Thursday, September 22, 2022

Brett Morgen's "Moonage Daydream" at SIFF Cinema Sept 23 - Oct 20 | "The Final Mysteries of David Bowie’s Blackstar: Elvis, Crowley, and The Villa of Ormen" | The Guardian

Smashing onto screens at this year's Cannes, Brett Morgen's "Glorious, Shapeshifting Eulogy to David Bowie", comes to domestic theaters this month and regionally at SIFF Cinema Egyptian. Consciously averting the documentary format, Morgen's intimate montage of the uniquely influential artist celebrates his career, creativity, and decades of restless self discovery. Given unprecedented access to Bowie's personal archives, "Moonage Daydream" takes a cue from Bowie's own childhood wonder at the "Sound and Vision" experiences of early rock and roll washing over the artist as a young man. Through an assembly of audio-visual collage, this archive of five million items, including paintings, drawings, recordings, photographs, films, and journals, were structured into an experiential cinematic odyssey. The result is a sensory "Tripping David Bowie's Sound and Light Fantastic", as the musical and spiritual journey of the artist's life, featuring Bowie's own narration. Tony Visconti, who spent much of Bowie's career as recording producer, recently completed the massive retrospective box sets for Parlophone, which include "Five Years (1969–1973)", "Who Can I Be Now? (1974–1976)", "A New Career in a New Town (1977–1982)", "Loving the Alien (1983–1988)", and "Brilliant Adventure (1992–2001)", serves as the film's musical director, with a team including Paul Massey, and meticulous musical edits and collage throughout by Morgen. The ensuing audio-visual experience, as described by Robert Daniels, for is, "a bombastic, overstimulating, poignant, life-affirming, and risk-taking summation of the artist's ethos and maturation as a person. In short, 'Moonage Daydream' is a film David Bowie would've proudly made." The amassed effect of this "David Bowie Documentary as Dynamic as the Man Himself" is a glorious celebratory montage of archive material, live performance footage, Bowie’s experimental video art and paintings, movie and stage work, and interviews that run the spectrum from the philosophical and revealingly personal, to humorously self-deprecating.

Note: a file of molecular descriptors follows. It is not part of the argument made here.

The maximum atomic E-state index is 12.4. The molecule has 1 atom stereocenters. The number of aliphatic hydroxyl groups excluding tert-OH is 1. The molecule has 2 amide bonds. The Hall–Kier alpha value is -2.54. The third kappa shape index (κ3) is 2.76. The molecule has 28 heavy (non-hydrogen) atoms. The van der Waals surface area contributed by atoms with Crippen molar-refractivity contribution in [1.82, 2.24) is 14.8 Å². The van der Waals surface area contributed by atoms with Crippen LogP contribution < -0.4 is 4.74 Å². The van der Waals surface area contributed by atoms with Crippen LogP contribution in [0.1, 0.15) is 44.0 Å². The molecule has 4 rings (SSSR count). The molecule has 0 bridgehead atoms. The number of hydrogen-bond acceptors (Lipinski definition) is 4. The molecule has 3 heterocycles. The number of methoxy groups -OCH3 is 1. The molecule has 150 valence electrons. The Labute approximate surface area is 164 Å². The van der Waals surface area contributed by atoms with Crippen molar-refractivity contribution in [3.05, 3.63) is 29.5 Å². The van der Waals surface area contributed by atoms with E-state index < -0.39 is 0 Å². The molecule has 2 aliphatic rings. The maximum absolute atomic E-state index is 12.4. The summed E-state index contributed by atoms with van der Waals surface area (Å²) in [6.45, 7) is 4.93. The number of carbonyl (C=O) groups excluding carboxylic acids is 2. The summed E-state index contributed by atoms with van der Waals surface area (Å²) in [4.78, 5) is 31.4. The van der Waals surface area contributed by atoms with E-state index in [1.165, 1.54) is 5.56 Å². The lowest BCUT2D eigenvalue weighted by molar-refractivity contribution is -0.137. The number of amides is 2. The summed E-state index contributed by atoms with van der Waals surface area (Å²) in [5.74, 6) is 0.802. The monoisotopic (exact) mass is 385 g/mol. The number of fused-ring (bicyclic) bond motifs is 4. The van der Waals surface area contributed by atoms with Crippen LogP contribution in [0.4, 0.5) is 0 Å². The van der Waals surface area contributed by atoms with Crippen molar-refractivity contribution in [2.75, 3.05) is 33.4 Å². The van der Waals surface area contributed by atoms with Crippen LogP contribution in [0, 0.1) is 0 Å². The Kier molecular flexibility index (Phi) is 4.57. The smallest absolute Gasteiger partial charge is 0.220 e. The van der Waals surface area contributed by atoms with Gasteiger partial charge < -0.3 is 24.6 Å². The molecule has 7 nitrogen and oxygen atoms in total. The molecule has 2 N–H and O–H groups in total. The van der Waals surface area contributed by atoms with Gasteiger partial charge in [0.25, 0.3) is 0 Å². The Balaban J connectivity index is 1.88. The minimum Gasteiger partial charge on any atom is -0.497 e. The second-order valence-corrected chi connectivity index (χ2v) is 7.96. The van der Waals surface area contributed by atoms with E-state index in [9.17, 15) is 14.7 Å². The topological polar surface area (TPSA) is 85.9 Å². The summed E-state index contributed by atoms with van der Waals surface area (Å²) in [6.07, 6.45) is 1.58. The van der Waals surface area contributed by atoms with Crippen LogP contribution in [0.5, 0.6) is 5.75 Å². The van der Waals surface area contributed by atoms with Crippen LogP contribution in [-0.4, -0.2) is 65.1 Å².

Morgen suggests that David Bowie’s first great period came to an end with the 1970s, but that his intellectual curiosity and creativity continued to have something more than a little heroic and magnificent to it as the years went by. And perhaps his following adventures in other art forms, like playing the "Elephant Man" on stage was slightly misjudged in that Bowie had already absorbed all these things, and was drawing on their energy in his rock persona. His film performances in the late 1970s and early 80s, in Nicolas Roeg's "The Man Who Fell to Earth", Tony Scott's "The Hunger", and Nagisa Oshima's "Merry Christmas, Mr. Lawrence" led into his era of super stardom, following the 1983 international pop hit "Let's Dance". The ensuing decade, while delivering massive success and arena-filling performances, where as Bowie describes it in "Moonage Daydream", a vast expanse of uncultivated and barren rewards for the artist. What Morgen shows next, through personal video documentary, home recordings and travel footage is the superstar become "bohemian vagabond" as Bowie entered into a period of restless international travel and personal rediscovery. In one of his most startling and unexpected transformations, (of many), David Bowie reemerged into the 1990s with a set of creative collaborations that directly engaged with the zeitgeist. Enlisting artists and producers, including the return of Brian Eno on the 1995 multimedia concept album, "Outside (The Nathan Adler Diaries: A Hyper-cycle)", Trent Reznor of Nine Inch Nails on "The Hearts Filthy Lesson" and the video singles and remixes for 1997's "Earthling", and regular Tin Machine collaborator and The Cure guitarist, Reeves Gabrels on the 1999 album, "Hours". More recently on this side of the millennial cusp, both "Heathen" and his penultimate album "The Next Day", acted as a preview of things to come on David Bowie's last and final turn at an artistic metamorphosis. This "rich, deep, and strange album that feels like Bowie moving restlessly forward, his eyes fixed ahead; the position from which he's always made his greatest music." was released as his ultimate swansong, "Blackstar" just two days before his death in 2016. So rich in fact, that it has been half a decade now in the minds of its listeners, that much of the meaning and its inspirations have yielded up, "The Final Mysteries of David Bowie’s Blackstar: Elvis, Crowley, and 'The Villa of Ormen'".